Not everyone thinks health care law suit is a loser

Michigan Attorney General and gubernatorial candidate Mike Cox has been drawing some heat for joining other state attorneys general in a Florida-based law suit that challenges the constitutional basis of the recently enacted federal health care law.

Gov. Jennifer Granholm gave him a scolding a while back. See, The Michigan Lawyer, “Who’s the Boss?”

There, I noted that some legal experts have opined that the suit “has about as much of a chance as a snowball in, let’s say, Florida. See, The Michigan Lawyer ‘Cox says he’ll challenge health care law.'”

I’m here today to tell you that Cox has marshaled some support for the idea that the suit has merit.

From Dawson Bell’s report in The Detroit Free Press:

Michigan Attorney General Mike Cox’s legal challenge to sweeping federal health care legislation is a “serious constitutional claim” that has been too readily dismissed by law scholars and some politicians, a Georgetown University law professor said Tuesday.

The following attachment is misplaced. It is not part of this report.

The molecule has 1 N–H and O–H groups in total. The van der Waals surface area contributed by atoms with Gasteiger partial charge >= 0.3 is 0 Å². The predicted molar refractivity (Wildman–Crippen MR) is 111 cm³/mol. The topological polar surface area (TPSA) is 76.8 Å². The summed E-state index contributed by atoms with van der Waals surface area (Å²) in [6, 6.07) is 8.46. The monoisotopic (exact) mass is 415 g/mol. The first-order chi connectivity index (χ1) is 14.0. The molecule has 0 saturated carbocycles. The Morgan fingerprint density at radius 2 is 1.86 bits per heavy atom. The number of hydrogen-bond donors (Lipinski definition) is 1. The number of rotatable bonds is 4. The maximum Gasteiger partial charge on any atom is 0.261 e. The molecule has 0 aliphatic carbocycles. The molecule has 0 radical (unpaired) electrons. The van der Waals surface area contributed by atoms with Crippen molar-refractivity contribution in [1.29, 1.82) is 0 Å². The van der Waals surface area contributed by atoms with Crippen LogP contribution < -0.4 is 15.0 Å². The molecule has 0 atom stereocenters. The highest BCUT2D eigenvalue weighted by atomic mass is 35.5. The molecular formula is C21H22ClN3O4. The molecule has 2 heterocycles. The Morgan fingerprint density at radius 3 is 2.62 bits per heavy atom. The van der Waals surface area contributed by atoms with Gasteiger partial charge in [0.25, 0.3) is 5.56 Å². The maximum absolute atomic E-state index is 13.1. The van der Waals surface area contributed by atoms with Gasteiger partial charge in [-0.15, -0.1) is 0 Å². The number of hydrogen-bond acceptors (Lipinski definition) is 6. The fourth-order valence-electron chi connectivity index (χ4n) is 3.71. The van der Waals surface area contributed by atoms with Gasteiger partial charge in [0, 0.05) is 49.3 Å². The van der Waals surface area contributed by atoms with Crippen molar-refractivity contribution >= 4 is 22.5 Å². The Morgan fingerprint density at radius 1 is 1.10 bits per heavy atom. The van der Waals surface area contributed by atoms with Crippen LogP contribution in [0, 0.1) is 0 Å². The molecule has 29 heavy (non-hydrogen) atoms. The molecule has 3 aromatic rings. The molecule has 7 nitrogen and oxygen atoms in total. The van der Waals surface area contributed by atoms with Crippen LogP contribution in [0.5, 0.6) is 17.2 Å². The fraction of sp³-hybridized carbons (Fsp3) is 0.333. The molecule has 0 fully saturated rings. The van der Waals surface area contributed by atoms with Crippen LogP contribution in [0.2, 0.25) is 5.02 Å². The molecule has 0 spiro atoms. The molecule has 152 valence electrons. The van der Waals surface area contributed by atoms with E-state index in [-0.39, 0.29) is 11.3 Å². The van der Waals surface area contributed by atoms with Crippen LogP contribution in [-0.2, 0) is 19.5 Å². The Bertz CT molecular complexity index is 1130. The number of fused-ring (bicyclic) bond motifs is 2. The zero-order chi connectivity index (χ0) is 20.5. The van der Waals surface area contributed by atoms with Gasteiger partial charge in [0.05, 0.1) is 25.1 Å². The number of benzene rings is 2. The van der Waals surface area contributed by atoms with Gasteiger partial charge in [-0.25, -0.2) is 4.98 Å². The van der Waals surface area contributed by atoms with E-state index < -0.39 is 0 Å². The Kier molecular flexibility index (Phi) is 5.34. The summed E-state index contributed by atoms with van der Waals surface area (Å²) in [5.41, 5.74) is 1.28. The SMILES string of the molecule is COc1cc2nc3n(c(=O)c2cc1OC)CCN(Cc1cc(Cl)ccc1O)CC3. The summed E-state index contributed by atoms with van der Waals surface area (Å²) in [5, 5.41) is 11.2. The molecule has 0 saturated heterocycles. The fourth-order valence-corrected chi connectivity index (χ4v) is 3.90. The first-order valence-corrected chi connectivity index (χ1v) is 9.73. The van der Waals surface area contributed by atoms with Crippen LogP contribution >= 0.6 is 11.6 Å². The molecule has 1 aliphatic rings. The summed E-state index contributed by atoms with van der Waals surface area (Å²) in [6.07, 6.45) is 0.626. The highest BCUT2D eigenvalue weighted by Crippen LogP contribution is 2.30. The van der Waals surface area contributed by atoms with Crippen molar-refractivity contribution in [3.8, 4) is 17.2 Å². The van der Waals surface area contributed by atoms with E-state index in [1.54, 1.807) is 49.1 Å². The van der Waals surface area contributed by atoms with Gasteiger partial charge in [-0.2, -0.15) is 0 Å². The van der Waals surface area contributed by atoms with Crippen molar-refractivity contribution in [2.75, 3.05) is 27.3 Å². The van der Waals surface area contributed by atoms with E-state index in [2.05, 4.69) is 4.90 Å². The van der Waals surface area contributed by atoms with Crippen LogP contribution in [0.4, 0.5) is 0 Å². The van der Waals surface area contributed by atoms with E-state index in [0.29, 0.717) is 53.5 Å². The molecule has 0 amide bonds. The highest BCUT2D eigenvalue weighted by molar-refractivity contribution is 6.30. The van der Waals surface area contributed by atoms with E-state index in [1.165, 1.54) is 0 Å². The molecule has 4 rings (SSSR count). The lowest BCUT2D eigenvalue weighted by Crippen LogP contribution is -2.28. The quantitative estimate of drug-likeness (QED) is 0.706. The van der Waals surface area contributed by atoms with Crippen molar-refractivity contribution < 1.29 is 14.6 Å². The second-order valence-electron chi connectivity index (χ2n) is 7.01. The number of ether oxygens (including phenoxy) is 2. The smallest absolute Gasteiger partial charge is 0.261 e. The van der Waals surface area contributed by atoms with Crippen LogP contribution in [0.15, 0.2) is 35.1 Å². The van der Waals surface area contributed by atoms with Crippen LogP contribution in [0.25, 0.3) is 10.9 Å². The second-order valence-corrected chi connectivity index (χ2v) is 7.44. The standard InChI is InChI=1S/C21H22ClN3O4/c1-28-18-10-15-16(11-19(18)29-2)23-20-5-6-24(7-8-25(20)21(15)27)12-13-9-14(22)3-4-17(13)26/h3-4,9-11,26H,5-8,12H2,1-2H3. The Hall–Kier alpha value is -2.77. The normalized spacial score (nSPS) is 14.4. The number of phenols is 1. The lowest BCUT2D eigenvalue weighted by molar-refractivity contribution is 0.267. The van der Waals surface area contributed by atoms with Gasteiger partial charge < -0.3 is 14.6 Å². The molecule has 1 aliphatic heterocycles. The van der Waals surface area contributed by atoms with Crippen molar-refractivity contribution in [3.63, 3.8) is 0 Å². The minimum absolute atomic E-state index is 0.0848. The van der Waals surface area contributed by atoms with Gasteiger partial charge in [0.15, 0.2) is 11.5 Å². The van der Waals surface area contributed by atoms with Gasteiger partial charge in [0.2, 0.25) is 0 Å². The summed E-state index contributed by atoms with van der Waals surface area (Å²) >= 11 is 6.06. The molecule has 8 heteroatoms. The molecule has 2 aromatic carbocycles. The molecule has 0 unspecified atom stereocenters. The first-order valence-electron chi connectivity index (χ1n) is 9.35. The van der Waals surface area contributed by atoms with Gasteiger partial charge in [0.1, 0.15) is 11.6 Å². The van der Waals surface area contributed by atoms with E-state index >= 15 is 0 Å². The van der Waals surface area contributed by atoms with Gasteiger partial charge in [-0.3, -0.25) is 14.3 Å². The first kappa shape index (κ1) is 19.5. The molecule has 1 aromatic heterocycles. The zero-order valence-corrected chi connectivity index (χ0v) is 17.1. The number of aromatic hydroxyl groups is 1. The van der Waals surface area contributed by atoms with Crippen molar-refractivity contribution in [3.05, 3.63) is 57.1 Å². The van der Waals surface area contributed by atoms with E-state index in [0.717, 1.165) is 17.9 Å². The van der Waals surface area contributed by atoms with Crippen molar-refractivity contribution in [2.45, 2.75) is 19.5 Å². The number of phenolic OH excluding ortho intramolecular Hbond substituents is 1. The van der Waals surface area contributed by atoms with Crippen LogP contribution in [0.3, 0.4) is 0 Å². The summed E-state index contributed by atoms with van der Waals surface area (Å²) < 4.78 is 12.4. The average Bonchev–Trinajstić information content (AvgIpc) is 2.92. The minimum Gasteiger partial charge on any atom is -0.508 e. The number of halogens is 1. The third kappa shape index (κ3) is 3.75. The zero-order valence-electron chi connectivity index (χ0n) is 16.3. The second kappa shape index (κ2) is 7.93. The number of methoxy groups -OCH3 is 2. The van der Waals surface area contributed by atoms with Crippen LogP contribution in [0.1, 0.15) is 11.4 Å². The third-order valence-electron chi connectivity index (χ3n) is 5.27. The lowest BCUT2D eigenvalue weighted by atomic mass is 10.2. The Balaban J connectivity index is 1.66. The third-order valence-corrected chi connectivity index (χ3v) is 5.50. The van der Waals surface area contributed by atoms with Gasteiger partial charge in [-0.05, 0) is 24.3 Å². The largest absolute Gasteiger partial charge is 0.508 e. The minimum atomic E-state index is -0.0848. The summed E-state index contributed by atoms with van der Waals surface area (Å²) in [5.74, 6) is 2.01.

Randy Barnett, the Carmack Waterhouse Professor of Legal Theory at Georgetown, said there is a realistic possibility the U.S. Supreme Court ultimately could invalidate several of the new law’s key provisions as congressional overreach. Barnett was invited by Cox to speak to reporters Tuesday.

Barnett said Congress has never before asserted the authority to require individuals to make a specific purchase or be fined — as the health care legislation would, under a mandate that all American citizens have insurance or pay a fee to the government. …

Barnett conceded that a majority of scholars across the country have expressed the view that courts will defer to Congress and President Barack Obama on the constitutionality of the health care law.

But he said he thinks that is because many of them have not closely read recent decisions by the court on the limits of federal power.

Scott Davis, reporting in The Lansing State Journal, also has a good take on the topic.